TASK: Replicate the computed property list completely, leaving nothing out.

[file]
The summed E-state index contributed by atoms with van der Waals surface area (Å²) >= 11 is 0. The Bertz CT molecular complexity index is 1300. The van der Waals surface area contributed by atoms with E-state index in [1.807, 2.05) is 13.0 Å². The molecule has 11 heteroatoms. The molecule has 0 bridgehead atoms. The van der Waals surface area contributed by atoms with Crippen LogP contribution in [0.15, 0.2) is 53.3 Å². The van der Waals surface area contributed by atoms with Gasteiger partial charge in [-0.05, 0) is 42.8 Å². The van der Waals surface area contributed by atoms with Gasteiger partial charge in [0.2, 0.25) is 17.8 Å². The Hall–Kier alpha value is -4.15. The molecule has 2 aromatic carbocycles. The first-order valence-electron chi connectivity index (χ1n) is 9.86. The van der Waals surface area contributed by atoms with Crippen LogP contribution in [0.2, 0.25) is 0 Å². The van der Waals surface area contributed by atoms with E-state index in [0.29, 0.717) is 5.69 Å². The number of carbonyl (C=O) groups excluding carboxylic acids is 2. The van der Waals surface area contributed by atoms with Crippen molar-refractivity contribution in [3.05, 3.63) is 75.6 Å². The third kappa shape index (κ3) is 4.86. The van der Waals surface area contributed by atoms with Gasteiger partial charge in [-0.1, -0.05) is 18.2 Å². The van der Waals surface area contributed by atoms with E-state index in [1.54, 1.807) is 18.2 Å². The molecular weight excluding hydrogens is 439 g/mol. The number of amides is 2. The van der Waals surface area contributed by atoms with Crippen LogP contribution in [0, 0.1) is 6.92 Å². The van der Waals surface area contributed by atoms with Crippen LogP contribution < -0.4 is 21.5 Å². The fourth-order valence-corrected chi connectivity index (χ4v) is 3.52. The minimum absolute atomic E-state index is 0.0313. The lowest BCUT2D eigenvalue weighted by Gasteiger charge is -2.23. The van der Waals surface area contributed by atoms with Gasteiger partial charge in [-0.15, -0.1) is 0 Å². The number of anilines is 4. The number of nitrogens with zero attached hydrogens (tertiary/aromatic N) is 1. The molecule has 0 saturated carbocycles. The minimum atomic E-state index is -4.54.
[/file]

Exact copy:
The summed E-state index contributed by atoms with van der Waals surface area (Å²) >= 11 is 0. The Bertz CT molecular complexity index is 1300. The van der Waals surface area contributed by atoms with E-state index in [1.807, 2.05) is 13.0 Å². The molecule has 11 heteroatoms. The molecule has 0 bridgehead atoms. The van der Waals surface area contributed by atoms with Crippen LogP contribution in [0.15, 0.2) is 53.3 Å². The van der Waals surface area contributed by atoms with Gasteiger partial charge in [-0.05, 0) is 42.8 Å². The van der Waals surface area contributed by atoms with Gasteiger partial charge in [0.2, 0.25) is 17.8 Å². The Hall–Kier alpha value is -4.15. The molecule has 2 aromatic carbocycles. The first-order valence-electron chi connectivity index (χ1n) is 9.86. The van der Waals surface area contributed by atoms with Crippen LogP contribution in [0.2, 0.25) is 0 Å². The van der Waals surface area contributed by atoms with E-state index in [0.29, 0.717) is 5.69 Å². The number of carbonyl (C=O) groups excluding carboxylic acids is 2. The van der Waals surface area contributed by atoms with Crippen molar-refractivity contribution in [3.05, 3.63) is 75.6 Å². The third kappa shape index (κ3) is 4.86. The van der Waals surface area contributed by atoms with Gasteiger partial charge in [-0.1, -0.05) is 18.2 Å². The van der Waals surface area contributed by atoms with E-state index in [1.54, 1.807) is 18.2 Å². The molecular weight excluding hydrogens is 439 g/mol. The number of amides is 2. The van der Waals surface area contributed by atoms with Crippen LogP contribution in [0, 0.1) is 6.92 Å². The van der Waals surface area contributed by atoms with Crippen LogP contribution < -0.4 is 21.5 Å². The fourth-order valence-corrected chi connectivity index (χ4v) is 3.52. The minimum absolute atomic E-state index is 0.0313. The lowest BCUT2D eigenvalue weighted by Gasteiger charge is -2.23. The van der Waals surface area contributed by atoms with Gasteiger partial charge in [-0.15, -0.1) is 0 Å². The number of anilines is 4. The number of nitrogens with zero attached hydrogens (tertiary/aromatic N) is 1. The molecule has 0 saturated carbocycles. The minimum atomic E-state index is -4.54.